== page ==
The European Union's (EU) response to the latest crisis is almost exclusively centred on controlling illegal immigration. The report of the recent EU technical mission acknowledges the lack of adequate refugee protection in Morocco. However, the EU's recommendations are wholly inadequate in terms of ensuring the level of refugee protection that EU countries are obliged to offer under international law, ending labour exploitation of undocumented migrants and in helping poorer countries to address the root causes of irregular migration. Amnesty International is particularly concerned by recommendations put forward by the European Union aiming at enhancing migration controls in countries, such as RDC Congo or Côte d'Ivoire, where there are massive human rights abuses.

The EU's approach is also clearly not ensuring the safety and dignity of migrants who may not qualify as refugees under the Geneva Convention criteria but whose human rights nevertheless deserve to be protected.

"Europe must find collective solutions to a problem to which it has contributed, ones that ensure that people are not killed or injured at EU borders, and that those wishing to claim asylum can do so freely," Javier Zúñiga said.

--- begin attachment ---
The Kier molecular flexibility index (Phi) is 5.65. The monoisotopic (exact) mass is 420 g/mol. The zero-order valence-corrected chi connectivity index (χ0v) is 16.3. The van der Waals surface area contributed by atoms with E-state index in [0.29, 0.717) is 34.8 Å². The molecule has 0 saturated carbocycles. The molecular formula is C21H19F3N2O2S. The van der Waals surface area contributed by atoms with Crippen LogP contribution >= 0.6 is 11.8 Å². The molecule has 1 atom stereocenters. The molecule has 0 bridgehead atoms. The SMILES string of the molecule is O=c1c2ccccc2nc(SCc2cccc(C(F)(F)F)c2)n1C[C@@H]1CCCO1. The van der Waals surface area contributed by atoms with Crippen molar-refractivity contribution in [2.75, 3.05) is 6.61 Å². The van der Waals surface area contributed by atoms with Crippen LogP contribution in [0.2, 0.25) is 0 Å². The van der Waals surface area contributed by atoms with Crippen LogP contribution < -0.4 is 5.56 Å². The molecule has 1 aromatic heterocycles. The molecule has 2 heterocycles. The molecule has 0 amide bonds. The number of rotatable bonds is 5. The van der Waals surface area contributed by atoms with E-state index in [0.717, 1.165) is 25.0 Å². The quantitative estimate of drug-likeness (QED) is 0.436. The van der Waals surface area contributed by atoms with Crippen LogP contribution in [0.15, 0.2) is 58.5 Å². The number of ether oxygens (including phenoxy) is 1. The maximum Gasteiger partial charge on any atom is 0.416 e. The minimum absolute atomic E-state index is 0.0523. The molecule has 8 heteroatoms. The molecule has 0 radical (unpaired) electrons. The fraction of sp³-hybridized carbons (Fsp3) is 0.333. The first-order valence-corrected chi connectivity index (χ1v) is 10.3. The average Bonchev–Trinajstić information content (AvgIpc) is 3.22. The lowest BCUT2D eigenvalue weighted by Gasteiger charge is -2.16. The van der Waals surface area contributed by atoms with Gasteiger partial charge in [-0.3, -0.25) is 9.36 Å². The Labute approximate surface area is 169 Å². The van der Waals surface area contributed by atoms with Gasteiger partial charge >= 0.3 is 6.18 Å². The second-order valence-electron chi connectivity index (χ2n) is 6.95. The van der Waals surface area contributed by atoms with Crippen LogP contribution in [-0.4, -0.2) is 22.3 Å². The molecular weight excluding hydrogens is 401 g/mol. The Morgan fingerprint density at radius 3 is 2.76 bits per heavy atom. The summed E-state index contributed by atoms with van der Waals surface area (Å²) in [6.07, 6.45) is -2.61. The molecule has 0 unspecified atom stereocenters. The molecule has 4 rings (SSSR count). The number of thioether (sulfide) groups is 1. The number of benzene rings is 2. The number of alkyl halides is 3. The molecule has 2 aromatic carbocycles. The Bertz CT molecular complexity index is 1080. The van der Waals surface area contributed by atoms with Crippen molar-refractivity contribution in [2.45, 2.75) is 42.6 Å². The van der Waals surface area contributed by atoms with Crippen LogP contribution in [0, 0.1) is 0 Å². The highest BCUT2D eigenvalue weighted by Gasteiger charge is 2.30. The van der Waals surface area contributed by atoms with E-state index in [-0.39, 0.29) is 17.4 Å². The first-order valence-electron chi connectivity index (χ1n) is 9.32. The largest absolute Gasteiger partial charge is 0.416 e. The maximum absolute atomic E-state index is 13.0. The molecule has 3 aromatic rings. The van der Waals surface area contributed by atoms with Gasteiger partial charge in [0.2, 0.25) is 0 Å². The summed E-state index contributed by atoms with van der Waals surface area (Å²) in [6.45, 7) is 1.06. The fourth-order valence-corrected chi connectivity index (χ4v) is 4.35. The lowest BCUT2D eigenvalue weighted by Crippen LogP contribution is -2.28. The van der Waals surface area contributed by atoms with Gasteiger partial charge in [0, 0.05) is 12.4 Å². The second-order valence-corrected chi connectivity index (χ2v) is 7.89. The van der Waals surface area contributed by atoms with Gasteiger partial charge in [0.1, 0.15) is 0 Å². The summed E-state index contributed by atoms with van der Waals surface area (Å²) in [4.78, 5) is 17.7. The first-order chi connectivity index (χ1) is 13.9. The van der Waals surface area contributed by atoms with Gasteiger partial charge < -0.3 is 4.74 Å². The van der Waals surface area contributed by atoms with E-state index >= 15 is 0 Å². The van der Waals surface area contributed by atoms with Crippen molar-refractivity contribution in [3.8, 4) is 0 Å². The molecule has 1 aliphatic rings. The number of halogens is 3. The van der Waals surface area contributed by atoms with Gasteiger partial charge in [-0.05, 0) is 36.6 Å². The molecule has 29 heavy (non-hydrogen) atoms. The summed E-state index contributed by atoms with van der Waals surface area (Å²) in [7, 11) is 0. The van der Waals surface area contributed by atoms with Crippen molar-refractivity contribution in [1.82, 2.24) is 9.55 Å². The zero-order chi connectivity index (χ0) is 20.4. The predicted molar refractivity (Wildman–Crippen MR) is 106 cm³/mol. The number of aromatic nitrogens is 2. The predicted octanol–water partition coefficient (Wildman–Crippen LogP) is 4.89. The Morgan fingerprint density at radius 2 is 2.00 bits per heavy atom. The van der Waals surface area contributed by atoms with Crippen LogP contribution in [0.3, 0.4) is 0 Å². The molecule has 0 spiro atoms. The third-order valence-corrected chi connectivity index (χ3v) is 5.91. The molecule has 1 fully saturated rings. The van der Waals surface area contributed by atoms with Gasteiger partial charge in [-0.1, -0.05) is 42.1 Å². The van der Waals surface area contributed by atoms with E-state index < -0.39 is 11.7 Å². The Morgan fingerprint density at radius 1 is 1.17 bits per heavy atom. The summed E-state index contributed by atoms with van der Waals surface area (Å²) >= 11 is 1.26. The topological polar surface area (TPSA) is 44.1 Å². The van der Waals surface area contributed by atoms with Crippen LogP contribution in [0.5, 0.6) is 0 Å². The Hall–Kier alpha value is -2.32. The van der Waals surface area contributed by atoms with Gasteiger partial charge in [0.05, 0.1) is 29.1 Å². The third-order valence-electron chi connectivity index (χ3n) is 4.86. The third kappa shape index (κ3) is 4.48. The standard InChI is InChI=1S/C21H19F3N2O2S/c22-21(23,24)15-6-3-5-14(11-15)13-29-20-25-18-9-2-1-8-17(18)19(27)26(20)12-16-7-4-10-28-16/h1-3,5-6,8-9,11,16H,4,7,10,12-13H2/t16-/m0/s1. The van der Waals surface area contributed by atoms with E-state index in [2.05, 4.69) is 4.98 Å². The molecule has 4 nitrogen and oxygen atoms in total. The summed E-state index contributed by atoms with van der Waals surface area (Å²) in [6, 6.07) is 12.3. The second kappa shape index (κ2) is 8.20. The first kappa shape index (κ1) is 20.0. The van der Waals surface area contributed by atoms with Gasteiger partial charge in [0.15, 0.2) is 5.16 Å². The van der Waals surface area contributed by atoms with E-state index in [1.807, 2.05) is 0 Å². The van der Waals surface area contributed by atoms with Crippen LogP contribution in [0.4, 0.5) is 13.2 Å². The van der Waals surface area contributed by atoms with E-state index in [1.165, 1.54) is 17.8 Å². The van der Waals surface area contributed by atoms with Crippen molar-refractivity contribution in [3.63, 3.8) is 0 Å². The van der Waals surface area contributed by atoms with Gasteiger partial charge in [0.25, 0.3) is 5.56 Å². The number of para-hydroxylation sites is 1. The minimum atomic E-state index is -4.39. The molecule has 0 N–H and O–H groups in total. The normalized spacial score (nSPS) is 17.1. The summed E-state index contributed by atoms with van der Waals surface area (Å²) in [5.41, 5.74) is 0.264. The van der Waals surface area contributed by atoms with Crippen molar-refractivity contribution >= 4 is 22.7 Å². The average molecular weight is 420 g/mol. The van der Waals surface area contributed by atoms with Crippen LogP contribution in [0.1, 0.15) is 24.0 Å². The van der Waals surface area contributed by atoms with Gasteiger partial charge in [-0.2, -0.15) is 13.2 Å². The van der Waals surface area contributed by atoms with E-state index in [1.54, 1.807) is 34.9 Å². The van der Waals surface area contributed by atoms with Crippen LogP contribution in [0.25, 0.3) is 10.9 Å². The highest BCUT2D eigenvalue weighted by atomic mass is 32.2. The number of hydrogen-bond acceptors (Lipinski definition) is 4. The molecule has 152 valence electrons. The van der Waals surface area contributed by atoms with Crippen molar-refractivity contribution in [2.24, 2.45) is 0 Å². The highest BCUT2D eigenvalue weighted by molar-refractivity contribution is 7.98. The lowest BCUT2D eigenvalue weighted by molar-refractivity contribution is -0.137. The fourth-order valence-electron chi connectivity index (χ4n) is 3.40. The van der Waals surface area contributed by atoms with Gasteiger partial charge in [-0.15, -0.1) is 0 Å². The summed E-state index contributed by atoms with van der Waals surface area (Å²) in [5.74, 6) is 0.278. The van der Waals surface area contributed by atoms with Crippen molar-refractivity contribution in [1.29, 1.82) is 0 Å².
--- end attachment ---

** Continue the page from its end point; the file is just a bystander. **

Cases

- J.P., a man in his twenties, fled extreme poverty in Cameroon over a year ago. He made his way to Morocco through Nigeria, Niger and Algeria to Melilla. The first time he entered the Spanish enclave, he made it to the Commissariat where migrants can register and get legal assistance. However, J.P. was expelled immediately to Morocco. The second time he managed to enter Melilla, the Spanish Guardia Civil beat him and shot at him with rubber bullets from about two metres distance before turning him back. The third time he stormed the fence of the enclave with other migrants, but was expelled again back to Morocco from where the Moroccan authorities expelled him to an area at the border between Morocco and Algeria near the town of Oujda. While in the wilderness, migrants are often beaten and robbed by the Moroccan Auxiliary Forces. At the moment, J.P. is in hiding in Oujda and planning to go back to Melilla and try, once more, to gain entry.